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The User: Symphony No. 2 For Dot Matrix Printers

Mark Sabbatini By

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Every now and then an album awes me with its artistry, even though I can't bear to listen to it in more than small doses. This might be the pinnacle of that group.

The title says it all. Two Canadians, Emmanuel Madan and Thomas McIntosh, composed Symphony No. 2 For Dot Matrix Printers"? on a dozen machines including two Epson LQ 1050s, a Citizen Swift and a Juki (whatever that is). The 12-part, 41-minute composition ranges from low-pitched ambient chorals to frenzied percussion-like overtures (or Debussy to Stravinsky, for classical-minded types). Those hearing any given 10 seconds would associate it as nothing more than office noise, but a few minutes' exposure reveals amazing achievements of rhythm, harmony and composition.

Keep listening to it, however, and it can drive you nuts.

This really isn't a fault of the album - it's hard to imagine any collection of printers that sounds good for 40 minutes straight. The smart thing is to listen to a few compositions at a time, play a soothing interlude, then return to the chatter.

Madan and Thomas, whose debut album consisted of capturing noises made in an abandoned grain silo, make a very smart decision with the printer symphony: The machines provide all the sound without "enhancements"? such as effects processing and/or conventional background instruments. Hear emulations of strings, woodwinds, percussion and other orchestral elements demands appreciation as a result, and there's a strong lure to figure out how sounds are triggered.

The symphony opens on a low-key note with "."? (warning: nearly all of the songs have similarly weird punctuation-only titles), almost silent at the beginning before evolving into a slow, lurking march with a heavy bottom end. It gradually speeds up, but remans sparse, as though it's printing something with only a few characters per line. Perhaps it's sort of a "booting up"? concept, but something more attention-getting might make a better opening on a concept album like this.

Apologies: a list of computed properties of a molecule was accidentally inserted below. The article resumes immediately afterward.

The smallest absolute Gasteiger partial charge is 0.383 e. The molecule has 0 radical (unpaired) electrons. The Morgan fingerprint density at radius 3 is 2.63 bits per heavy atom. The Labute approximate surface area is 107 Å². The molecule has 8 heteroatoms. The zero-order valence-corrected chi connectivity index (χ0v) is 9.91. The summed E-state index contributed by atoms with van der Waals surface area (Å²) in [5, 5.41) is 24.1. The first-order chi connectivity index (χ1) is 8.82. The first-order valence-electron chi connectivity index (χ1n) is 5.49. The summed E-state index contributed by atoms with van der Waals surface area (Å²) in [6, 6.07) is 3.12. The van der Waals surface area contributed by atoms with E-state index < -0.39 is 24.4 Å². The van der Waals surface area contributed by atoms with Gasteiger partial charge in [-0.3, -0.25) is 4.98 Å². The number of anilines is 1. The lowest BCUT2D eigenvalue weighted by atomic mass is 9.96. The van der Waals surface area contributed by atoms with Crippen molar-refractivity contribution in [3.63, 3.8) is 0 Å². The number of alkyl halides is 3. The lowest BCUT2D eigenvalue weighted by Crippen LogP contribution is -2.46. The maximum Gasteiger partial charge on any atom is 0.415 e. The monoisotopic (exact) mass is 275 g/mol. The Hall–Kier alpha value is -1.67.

Things get snappy on fourth track as a complex set of rapid percussive patterns start and stop abruptly, with a counterrhythm working its way in and providing a modern electronica feel. The sixth track is highlighted by a series of high-pitch crescendos emulating passages a violin or piccolo might provide in a regular orchestra. Track eight is the kind that would delight a "pops"? audience, starting with a march and building up to a freight train pace - the sense of an imminent collision of enormous proportions is utterly captivating.

The final two tracks may be the most harmonically complex and musical. The song "}.}@}.@.}@}.@.}@}.@.}@}.@.}@}.@.}"? opens with a strings-like prelude, punctuated by rapid, subtle, percussion-like "printings."? The simulated strings evolve in intensity, and the percussion gets more dominant and regular until an abrupt final cutoff. It's one of the few compositions that might be more musical than mechanical.

The closing 10-minute "Untitled Track"? has an ambient theme, with a much lower-pitched mechanism - it sounds like power line hum from a group of industrial machines on standby - providing the build- up to a pulsing beat (power overload?). It concludes appropriately with what sounds like each machine being switched off. The concept is commendable but, like the opening, giving the audience something with more impact might satisfy better.

Surfing the Net for opinions about this album reveals almost no middle ground. People either hail its genius or wonder what kind of morons pay money for a bunch of noise masquerading as an album (which makes me wonder if they've actually heard it, or are just criticizing the concept). It's available through online stores such as iTunes and eMusic (the latter is much cheaper, costing about $3 if you're a member). Those who are hesitant are advised to audition three free tracks at The User's web site . It's also a worthwhile visit for those who enjoy the album, since the online tracks are different songs and there's other material such as a four-minute movie of Madan and McIntosh "performing."?

Symphony No. 2 For Dot Matrix Printers is obviously something of potential appeal to computer geeks, especially those familiar with "classic"? machines of the '60s, '70s and '80s, but fans of experimental and electronica are likely to find portions interesting as well. If all else fails, imagine what The User might do next - envisioning an opera featuring home appliances or car engines is almost a certain source of amusement.

Track listing: There are 12 tracks, with most titles consisting solely of puncutation that may not appear properly in some Web browsers.

Personnel: Emmanuel Madan and Thomas McIntosh "perform" on the following printers: Juki; Epson FX 286e; Epson TX-80B "Essna"; Panasonic KX-P1124i; two Raven PR-2417s); Star Micronics Gemini-10x; two Epson LQ 1050s; Fujitsu DL 3400; Epson "Dr. Who"; Citizen "Swift"

Visit The User on the web.


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